According to UNICEF internal statistical bulletin 2015, “… a new born baby dies every 15 minutes and new born deaths contribute to 50% of infant deaths”. It has however been proven that babies who are exclusively breastfed for 6 months stand a better chance of surviving. Mothers are encouraged to breastfeed their babies within 30 minutes after birth. The first yellowish milk (colostrum) is full of Vitamin A and protects the baby against allergies and infections.
Deborah Larteley Lartey is a 33 year old trader at Accra. She gave birth to Juanita Akorfa Akakpo, her first bouncing baby girl at Usher Polyclinic in Accra. She attended ante natal sessions there, where the midwives and nursing staff deepened her understanding about the benefits of breast feeding for her baby and herself. She has since been attending post natal clinics at Usher Polyclinic.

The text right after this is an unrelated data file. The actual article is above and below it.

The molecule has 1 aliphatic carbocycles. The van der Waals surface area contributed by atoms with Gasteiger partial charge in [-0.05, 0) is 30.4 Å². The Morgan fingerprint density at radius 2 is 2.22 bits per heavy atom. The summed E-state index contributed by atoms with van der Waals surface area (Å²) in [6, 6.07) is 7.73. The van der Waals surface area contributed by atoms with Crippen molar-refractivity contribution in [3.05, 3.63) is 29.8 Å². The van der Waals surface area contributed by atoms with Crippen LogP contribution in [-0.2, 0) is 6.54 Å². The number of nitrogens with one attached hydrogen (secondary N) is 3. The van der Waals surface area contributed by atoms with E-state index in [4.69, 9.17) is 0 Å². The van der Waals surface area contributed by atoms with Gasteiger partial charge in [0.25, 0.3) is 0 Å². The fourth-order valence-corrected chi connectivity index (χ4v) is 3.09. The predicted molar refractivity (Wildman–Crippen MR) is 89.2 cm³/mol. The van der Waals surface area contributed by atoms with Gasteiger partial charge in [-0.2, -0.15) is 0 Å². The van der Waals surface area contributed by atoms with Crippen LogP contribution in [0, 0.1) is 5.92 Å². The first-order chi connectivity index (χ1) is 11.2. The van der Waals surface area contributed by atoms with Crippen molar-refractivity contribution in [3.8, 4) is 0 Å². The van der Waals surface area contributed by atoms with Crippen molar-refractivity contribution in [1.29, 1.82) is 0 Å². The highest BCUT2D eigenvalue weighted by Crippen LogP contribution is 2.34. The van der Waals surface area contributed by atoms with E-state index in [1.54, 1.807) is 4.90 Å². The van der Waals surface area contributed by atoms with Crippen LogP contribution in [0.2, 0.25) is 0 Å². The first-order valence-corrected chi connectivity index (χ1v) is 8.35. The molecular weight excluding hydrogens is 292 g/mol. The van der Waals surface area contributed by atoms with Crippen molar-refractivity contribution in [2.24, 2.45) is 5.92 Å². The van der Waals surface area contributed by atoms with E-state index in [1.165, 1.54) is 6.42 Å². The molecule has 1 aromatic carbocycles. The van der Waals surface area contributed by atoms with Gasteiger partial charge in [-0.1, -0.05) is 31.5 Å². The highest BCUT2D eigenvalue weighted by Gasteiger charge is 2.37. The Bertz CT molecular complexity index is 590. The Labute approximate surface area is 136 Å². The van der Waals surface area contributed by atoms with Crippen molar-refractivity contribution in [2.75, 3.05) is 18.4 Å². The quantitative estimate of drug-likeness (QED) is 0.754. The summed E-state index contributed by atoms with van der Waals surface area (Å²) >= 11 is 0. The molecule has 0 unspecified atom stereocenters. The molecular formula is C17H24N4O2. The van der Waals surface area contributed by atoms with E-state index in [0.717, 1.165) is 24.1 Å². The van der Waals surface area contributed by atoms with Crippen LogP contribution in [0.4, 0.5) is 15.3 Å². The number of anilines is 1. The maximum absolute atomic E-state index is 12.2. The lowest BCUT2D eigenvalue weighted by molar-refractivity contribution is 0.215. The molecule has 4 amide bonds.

In turn, she has managed to convince members of her household about the importance of exclusive breastfeeding for the first six months of the baby’s life. She however recounts a few instances she has had to stand her ground and turn a deaf ear to some relatives and friends who advised her to complement the breast milk with some solid food. “I have been pressured to give water to my daughter but I always adhere to the midwife’s advice of exclusive 6 month breast feeding”